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I recently finished fixing a bug in the following function, and the answer surprised me. I have the following function (written as it was before I found the bug):

    void Level::getItemsAt(vector<item::Item>& vect, const Point& pt)
    {
        vector<itemPtr>::iterator it; // itemPtr is a typedef for a std::tr1::shared_ptr<item::Item>
        for(it=items.begin(); it!=items.end(); ++it)
        {
            if((*it)->getPosition() == pt)
            {
                item::Item item(**it);
                items.erase(it);
                vect.push_back(item);
            }
        }
    }

This function finds all Item objects in the 'items' vector that has a certain position, removes them from 'items', and puts them in 'vect'. Later, a function named putItemsAt does the opposite, and adds items to 'items'. The first time through, getItemsAt works fine. After putItemsAt is called, though, the for loop in getItemsAt will run off the end of 'items'. 'it' will point at an invalid Item pointer, and getPosition() segfaults. On a hunch, I changed it!=items.end() to it<items.end(), and it worked. Can anyone tell me why? Looking around SO suggests it might involve erase invalidating the iterator, but it still doesn't make sense why it would work the first time through.

I'm also curious because I plan to change 'items' from a vector to a list, since list's erase is more efficient. I know I'd have to use != for a list, as it doesn't have a < operator. Would I run into the same problem using a list?

share|improve this question
up vote 10 down vote accepted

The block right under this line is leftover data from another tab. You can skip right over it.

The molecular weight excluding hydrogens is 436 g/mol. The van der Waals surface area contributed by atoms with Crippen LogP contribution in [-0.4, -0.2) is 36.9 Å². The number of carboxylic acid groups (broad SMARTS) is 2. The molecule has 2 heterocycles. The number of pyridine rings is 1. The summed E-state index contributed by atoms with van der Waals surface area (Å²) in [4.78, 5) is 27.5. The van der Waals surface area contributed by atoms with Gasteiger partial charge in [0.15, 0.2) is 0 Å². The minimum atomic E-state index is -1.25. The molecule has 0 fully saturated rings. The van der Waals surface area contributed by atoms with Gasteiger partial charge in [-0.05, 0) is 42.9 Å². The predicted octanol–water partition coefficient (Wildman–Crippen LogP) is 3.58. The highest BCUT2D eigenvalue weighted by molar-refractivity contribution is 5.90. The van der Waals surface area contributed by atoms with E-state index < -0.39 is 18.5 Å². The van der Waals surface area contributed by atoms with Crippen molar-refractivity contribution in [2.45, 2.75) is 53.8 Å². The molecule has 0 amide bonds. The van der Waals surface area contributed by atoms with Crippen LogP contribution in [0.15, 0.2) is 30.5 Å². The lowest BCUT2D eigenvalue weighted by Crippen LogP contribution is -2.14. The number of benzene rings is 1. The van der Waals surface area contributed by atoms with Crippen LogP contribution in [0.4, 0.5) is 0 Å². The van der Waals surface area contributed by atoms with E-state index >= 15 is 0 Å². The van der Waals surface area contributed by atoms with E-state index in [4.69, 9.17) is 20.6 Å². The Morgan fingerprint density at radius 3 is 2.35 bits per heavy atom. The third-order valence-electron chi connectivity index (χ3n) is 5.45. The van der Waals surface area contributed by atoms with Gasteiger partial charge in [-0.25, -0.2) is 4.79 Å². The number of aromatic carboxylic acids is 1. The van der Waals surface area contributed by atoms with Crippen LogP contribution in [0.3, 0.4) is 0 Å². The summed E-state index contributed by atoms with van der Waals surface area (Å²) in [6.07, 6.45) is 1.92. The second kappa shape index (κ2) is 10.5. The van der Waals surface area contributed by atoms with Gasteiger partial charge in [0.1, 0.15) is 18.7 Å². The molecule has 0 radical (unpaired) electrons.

When you call erase(), that iterator becomes invalidated. Since that is your loop iterator, calling the '++' operator on it after invalidating it is undefined behavor. erase() returns a new valid iterator that points to the next item in the vector. You need to use that new iterator from that point onwards in your loop, ie:

void Level::getItemsAt(vector<item::Item>& vect, const Point& pt) 
{ 
    vector<itemPtr>::iterator it = items.begin();
    while( it != items.end() )
    {
        if( (*it)->getPosition() == pt )
        {
            item::Item item(**it);
            it = items.erase(it);
            vect.push_back(item);
        }
        else
            ++it;
    } 
} 
share|improve this answer
    
-1: The code you posted does nothing but replace the for loop with the while loop. It's still invalid. – Billy ONeal Jun 30 '10 at 20:22
    
@Billy: Not quite. He's corrected the erase statement. The statement "it = items.erase(it)" assigns a new, valid value to it. – Peter Ruderman Jun 30 '10 at 20:25
1  
@Peter: vect.push_back doesn't invalidate it because vect is a different vector than items. – Ken Bloom Jun 30 '10 at 20:31
    
@Ken: I misread the question. I've already corrected my comment. – Peter Ruderman Jun 30 '10 at 20:32
1  
@Max: Keep in mind that Billy's solution is not equivalent. remove_copy_if with a back_inserter and his ItemIsAtPoint predicate will push back item::Item objects onto vect if getPosition() == pt. However, the items that are copied into vect are not erased from items. – Daniel Trebbien Jun 30 '10 at 21:03